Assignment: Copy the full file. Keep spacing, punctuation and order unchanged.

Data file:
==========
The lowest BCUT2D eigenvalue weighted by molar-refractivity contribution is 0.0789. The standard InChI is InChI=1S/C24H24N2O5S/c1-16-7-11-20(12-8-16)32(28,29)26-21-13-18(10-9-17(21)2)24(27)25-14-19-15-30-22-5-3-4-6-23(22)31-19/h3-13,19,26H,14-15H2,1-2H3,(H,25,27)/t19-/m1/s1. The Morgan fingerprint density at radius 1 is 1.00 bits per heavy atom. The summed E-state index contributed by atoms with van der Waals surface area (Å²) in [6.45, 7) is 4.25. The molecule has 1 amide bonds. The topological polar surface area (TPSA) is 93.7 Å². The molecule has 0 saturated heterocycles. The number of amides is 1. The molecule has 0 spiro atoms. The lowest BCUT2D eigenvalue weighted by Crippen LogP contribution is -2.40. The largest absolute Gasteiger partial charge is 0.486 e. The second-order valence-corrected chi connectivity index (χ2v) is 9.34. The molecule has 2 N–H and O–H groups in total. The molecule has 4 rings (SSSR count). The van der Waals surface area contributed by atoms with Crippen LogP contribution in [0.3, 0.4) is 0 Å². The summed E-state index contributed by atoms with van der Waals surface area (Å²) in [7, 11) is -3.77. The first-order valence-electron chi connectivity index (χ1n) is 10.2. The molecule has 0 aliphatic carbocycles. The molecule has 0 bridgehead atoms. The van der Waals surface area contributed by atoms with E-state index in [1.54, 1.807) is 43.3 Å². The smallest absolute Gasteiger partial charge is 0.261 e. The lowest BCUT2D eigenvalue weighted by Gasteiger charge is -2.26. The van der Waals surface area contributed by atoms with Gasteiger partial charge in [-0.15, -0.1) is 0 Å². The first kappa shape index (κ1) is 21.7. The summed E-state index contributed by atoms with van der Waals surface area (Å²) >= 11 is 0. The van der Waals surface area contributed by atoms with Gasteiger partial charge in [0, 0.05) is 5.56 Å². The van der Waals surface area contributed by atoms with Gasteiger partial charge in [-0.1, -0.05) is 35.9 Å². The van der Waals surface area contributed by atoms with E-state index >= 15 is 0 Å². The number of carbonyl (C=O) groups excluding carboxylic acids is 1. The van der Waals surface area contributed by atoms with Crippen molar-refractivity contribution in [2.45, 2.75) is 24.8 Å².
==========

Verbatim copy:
The lowest BCUT2D eigenvalue weighted by molar-refractivity contribution is 0.0789. The standard InChI is InChI=1S/C24H24N2O5S/c1-16-7-11-20(12-8-16)32(28,29)26-21-13-18(10-9-17(21)2)24(27)25-14-19-15-30-22-5-3-4-6-23(22)31-19/h3-13,19,26H,14-15H2,1-2H3,(H,25,27)/t19-/m1/s1. The Morgan fingerprint density at radius 1 is 1.00 bits per heavy atom. The summed E-state index contributed by atoms with van der Waals surface area (Å²) in [6.45, 7) is 4.25. The molecule has 1 amide bonds. The topological polar surface area (TPSA) is 93.7 Å². The molecule has 0 saturated heterocycles. The number of amides is 1. The molecule has 0 spiro atoms. The lowest BCUT2D eigenvalue weighted by Crippen LogP contribution is -2.40. The largest absolute Gasteiger partial charge is 0.486 e. The second-order valence-corrected chi connectivity index (χ2v) is 9.34. The molecule has 2 N–H and O–H groups in total. The molecule has 4 rings (SSSR count). The van der Waals surface area contributed by atoms with Crippen LogP contribution in [0.3, 0.4) is 0 Å². The summed E-state index contributed by atoms with van der Waals surface area (Å²) in [7, 11) is -3.77. The first-order valence-electron chi connectivity index (χ1n) is 10.2. The molecule has 0 aliphatic carbocycles. The molecule has 0 bridgehead atoms. The van der Waals surface area contributed by atoms with E-state index in [1.54, 1.807) is 43.3 Å². The smallest absolute Gasteiger partial charge is 0.261 e. The lowest BCUT2D eigenvalue weighted by Gasteiger charge is -2.26. The van der Waals surface area contributed by atoms with Gasteiger partial charge in [-0.15, -0.1) is 0 Å². The first kappa shape index (κ1) is 21.7. The summed E-state index contributed by atoms with van der Waals surface area (Å²) >= 11 is 0. The van der Waals surface area contributed by atoms with Gasteiger partial charge in [0, 0.05) is 5.56 Å². The van der Waals surface area contributed by atoms with Gasteiger partial charge in [-0.1, -0.05) is 35.9 Å². The van der Waals surface area contributed by atoms with E-state index >= 15 is 0 Å². The number of carbonyl (C=O) groups excluding carboxylic acids is 1. The van der Waals surface area contributed by atoms with Crippen molar-refractivity contribution in [2.45, 2.75) is 24.8 Å².